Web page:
A Companion to Asian Art and Architecture
May 2011, Wiley-Blackwell
- Brings together top international scholars of Asian art and architecture
- Represents the current state of the field while highlighting the wide range of scholarly approaches to Asian Art
- Features work on Korea and Southeast Asia, two regions often overlooked in a field that is often defined as India-China-Japan
- Explores the influences on Asian art of global and colonial interactions and of the diasporic communities in the US and UK
- Showcases a wide range of topics including imperial commissions, ancient tombs, gardens, monastic spaces, performances, and pilgrimages.
Notes on Contributors.
Part I Introduction.
1 Revisiting "Asian Art" (Rebecca M. Brown and Deborah S. Hutton).
Part II Objects in Use.
2 The Material Facts of Ritual: Revisioning Medieval Viewing through Material Analysis, Ethnographic Analogy, and Architectural History (Kevin Gray Carr).
3 Textiles and Social Action in Theravada Buddhist Thailand (Leedom Lefferts).
4 Functional and Nonfunctional Realism: Imagined Spaces for the Dead in Northern Dynasties China (Bonnie Cheng).
5 The Visible and the Invisible in a Southeast Asian World (Jan Mrázek).
Part III Space.
6 Building Beyond the Temple: Sacred Centers and Living Communities in Medieval Central India (Tamara I. Sears).
7 Urban Space and Visual Culture: The Transformation of Seoul in the Twentieth Century (Kim Youngna).
8 Unexpected Spaces at the Shwedagon (Elizabeth Howard Moore).
9 The Changing Cultural Space of Mughal Gardens (James L. Wescoat Jr.).
Part IV Artists.
10 Old Methods in a New Era: What Can Connoisseurship Tell Us about Rukn-ud-Din? (Molly Emma Aitken and Shanane Davis, with technical analysis by Yana van Dyke).
11 Convergent Conversations: Contemporary Art in Asian America (Margo Machida).
12 The Icon of the Woman Artist: Guan Daosheng (1262–1319) and the Power of Painting at the Ming Court c. 1500 (Jennifer Purtle).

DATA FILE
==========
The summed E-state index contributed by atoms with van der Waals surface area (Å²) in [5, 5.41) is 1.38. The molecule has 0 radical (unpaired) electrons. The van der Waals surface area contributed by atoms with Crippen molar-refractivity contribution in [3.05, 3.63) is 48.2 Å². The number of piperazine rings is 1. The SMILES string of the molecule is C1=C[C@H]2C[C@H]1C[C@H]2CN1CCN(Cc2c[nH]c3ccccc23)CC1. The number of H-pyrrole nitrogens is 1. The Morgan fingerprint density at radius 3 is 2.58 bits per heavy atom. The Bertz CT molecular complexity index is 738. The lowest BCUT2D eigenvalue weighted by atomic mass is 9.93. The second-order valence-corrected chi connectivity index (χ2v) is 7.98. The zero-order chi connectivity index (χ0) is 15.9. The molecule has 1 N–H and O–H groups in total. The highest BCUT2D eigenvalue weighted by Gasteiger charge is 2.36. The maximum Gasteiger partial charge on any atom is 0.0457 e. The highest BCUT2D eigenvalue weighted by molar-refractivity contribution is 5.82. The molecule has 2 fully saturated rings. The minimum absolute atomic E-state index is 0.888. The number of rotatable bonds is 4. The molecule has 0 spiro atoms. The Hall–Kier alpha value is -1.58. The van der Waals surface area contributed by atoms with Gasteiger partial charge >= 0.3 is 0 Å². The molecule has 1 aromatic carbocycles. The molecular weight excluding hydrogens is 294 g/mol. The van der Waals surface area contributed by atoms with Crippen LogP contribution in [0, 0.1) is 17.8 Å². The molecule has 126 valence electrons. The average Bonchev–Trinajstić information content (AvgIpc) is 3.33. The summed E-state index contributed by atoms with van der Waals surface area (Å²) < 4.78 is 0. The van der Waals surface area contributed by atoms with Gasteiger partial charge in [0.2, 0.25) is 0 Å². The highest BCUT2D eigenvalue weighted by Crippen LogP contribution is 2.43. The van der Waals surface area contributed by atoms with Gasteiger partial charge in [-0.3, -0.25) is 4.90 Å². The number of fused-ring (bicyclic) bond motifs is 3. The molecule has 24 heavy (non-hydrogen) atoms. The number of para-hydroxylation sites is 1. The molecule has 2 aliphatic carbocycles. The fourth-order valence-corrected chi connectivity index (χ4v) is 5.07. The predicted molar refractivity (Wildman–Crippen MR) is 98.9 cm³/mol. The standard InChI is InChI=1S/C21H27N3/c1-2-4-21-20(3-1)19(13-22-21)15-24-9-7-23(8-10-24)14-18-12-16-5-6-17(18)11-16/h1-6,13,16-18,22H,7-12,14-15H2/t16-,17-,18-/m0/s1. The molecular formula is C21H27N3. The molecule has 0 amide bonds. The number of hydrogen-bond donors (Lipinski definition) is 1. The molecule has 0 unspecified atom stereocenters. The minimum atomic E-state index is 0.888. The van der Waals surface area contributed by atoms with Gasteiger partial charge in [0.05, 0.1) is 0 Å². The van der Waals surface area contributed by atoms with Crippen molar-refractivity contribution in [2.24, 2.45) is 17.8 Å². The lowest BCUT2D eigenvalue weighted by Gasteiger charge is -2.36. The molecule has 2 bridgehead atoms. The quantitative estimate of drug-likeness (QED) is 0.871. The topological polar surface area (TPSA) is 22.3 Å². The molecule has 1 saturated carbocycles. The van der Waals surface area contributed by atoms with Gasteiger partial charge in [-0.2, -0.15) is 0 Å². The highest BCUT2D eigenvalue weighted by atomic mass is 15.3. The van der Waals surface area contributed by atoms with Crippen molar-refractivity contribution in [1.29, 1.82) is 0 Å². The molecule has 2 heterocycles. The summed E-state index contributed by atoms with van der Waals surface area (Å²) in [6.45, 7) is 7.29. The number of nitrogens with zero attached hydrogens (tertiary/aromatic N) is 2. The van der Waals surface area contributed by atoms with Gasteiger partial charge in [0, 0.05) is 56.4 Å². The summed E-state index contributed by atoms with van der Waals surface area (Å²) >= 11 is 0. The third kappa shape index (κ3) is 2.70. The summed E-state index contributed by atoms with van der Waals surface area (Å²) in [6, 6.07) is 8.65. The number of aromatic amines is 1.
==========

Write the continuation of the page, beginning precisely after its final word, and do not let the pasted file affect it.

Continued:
13 Diasporic Body Double: The Art of the Singh Twins (Saloni Mathur).
Part V Challenging the Canon.
14 Re-evaluating Court and Folk Painting of Korea (Kumja Paik Kim).
15 Conflict and Cosmopolitanism in "Arab" Sind (Finbarr Barry Flood).
16 In the Absence of the Buddha: "Aniconism" and the Contentions of Buddhist Art History (Ashley Thompson).
17 On Maurya Art (Frederick Asher).
Part VI Shifting Meanings.
18 Art, Agency, and Networks in the Career of Tokugawa Ieyasu (1543–1616) (Morgan Pitelka).
19 Shiva Nataraja: Multiple Meanings of an Icon (Padma Kaimal).
20 Sifting Mountains and Rivers through a Woven Lens: Repositioning Women and the Gaze in Fourteenth-Century East Java (Kaja M. McGowan).
21 Dead Beautiful: Visualizing the Decaying Corpse in Nine Stages as Skillful Means of Buddhism (Ikumi Kaminishi).
22 In the Name of the Nation: Song Painting and Artistic Discourse in Early Twentieth-Century China (Cheng-hua Wang).
Part VII Elusive, Mobile Objects.
23 Chinese Painting: Image-Text-Object (De-nin Deanna Lee).
24 Locating Tomyoji and Its "Six" Kannon Sculptures in Japan (Sherry Fowler).
25 The Unfired Clay Sculpture of Bengal in the Artscape of Modern South Asia (Susan S. Bean).
26 Malraux's Buddha Heads (Gregory P. A. Levine).
Deborah S. Hutton is Associate Professor of Art History at The College of New Jersey, USA. She is the author of Art of the Court of Bijapur (2006), which received the American Institute of Indian Studies Edward Cameron Dimock Jr. Prize in the Indian Humanities.
Together, Rebecca Brown and Deborah Hutton have edited Asian Art: An Anthology (Wiley-Blackwell, 2006).